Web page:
Djarts Voice Coaching ~ www.djarts.com.

au

The Critical Path
By Daniel K. Robinson
(2009)

I have the great honour of teaching many young people as they progress through their final years of high school and, typically, their future vocational direction is an ever ready topic. For many of my teenage singing students a career in the music industry has great appeal with the ever allusive ideal of ‘fame and fortune’ beckoning, along with the allure of ‘doing what you love’ for a job. The door to ‘enter’ the music industry or the wider field of ‘creative industries’ is not a clear cut one. For many vocations, take for instance a nurse or a carpenter, there is a clear pathway, such as formal education or an apprentice system; each of these concludes with the grandaunt being declared ‘qualified’ in their field. There is no set pathway in the music industry; any interested amateur can choose to pursue the music career path with or without a formal education. This provides a great deal of freedom for the aspiring musician to take directions and opportunities they choose, such as to ‘to study or not to study’. Such freedom also comes at a cost, it can cause great confusion for the young artist as they seek direction, mentorship and the development of their skills – elements which are often the components of an undergraduate degree, but not exclusively found in this context. The first and perhaps the greatest challenge facing eager new musicians is the decision of whether to pursue their development within the parameters of a formal music degree. In making the decision, I always encourage students to consider where they see themselves in the industry – what will make up their ‘career portfolio’. For example, I am a professional singer, I am a singing teacher, I am a student researcher, I am a lecturer and most recently I have been doing some creative work in video editing - each of these roles makes up my career portfolio. As I look at my career I can observe that whilst I do not need a degree to be a singer, singing teacher or even a lecturer I can’t help but acknowledge that my capacity in each of these is greatly enhanced by my academic journey. Some young people only want to sing…which is terrific! You don’t need a bachelor’s for that. Private singing lessons and the school of hard knocks will provide you with all the necessary skills that you need to be a good…even a great singer. A ‘career’ as a musician is not entirely about being a great singer, it is about working within that field as a profession and ‘making a living’ doing that. ‘Can you earn enough money just doing 3-5 gigs a week?’… Admittedly I have known a small number of people over the years who ‘only sing’ to earn their money. However, the vast majority of professional musicians, like me, maintain an array of creative activities which collectively make up their career portfolio.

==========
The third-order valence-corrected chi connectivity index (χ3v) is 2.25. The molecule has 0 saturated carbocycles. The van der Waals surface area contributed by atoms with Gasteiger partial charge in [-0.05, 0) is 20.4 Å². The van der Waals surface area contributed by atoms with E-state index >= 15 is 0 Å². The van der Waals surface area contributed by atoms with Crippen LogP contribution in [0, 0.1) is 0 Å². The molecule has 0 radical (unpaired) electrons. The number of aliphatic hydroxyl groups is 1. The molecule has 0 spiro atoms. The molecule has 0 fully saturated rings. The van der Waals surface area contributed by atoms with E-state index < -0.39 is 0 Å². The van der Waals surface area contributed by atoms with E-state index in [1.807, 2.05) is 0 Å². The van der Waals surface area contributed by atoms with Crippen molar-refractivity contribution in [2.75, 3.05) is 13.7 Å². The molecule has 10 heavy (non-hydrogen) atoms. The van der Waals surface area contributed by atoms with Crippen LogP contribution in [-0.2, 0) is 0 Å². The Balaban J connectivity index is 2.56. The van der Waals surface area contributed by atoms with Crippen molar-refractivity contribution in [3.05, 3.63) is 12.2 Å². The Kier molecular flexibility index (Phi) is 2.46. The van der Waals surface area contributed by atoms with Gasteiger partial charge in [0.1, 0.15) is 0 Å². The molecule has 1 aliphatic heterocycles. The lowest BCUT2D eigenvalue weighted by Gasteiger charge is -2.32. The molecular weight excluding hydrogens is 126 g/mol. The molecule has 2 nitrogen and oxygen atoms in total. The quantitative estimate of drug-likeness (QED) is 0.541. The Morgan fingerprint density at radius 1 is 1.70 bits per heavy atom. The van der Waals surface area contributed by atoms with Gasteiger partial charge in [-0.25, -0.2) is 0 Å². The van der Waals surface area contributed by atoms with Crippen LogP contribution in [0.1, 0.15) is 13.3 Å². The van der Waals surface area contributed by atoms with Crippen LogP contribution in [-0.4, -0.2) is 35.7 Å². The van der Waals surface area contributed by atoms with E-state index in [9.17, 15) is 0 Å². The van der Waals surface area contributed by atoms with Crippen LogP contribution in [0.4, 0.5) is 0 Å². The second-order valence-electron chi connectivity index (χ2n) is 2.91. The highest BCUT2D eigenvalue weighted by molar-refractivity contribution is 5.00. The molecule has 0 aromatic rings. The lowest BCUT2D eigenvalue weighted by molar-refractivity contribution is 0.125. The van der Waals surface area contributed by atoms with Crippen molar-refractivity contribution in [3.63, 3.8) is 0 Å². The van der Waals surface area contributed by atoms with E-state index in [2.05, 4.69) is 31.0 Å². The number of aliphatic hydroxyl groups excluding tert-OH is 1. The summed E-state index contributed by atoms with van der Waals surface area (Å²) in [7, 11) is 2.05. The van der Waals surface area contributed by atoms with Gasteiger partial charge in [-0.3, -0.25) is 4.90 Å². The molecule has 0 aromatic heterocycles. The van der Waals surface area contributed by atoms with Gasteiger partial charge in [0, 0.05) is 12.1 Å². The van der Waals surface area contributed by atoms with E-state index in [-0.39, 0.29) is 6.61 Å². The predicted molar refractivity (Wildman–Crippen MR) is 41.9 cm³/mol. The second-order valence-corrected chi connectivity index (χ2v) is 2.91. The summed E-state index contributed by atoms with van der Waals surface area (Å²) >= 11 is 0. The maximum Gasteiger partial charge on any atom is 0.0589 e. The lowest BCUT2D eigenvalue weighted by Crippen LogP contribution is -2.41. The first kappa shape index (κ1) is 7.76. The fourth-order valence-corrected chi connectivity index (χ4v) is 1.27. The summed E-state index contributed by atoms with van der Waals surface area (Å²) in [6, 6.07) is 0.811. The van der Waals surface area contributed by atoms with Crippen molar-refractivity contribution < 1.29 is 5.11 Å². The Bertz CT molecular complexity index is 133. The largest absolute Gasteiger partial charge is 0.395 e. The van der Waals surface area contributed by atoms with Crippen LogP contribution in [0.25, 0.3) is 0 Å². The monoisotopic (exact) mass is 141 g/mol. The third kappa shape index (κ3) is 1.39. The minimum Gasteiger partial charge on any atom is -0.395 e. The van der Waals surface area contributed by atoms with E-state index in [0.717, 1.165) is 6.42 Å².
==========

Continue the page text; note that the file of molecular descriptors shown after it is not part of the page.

© Daniel K. Robinson - 2010

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Djarts Voice Coaching ~ www.djarts.com.au

If singing is your chosen profession, then you have many choices to make along the way to establishing your career. This ‘Critical Pathway’ requires thoughtful navigating with a variety of ‘right’ options; and a few ‘wrong’ ones. There is no official graduation ceremony to declare your status as a professional musician. You will be…or you won’t. Ultimately the decisions are yours…

© Daniel K. Robinson - 2010

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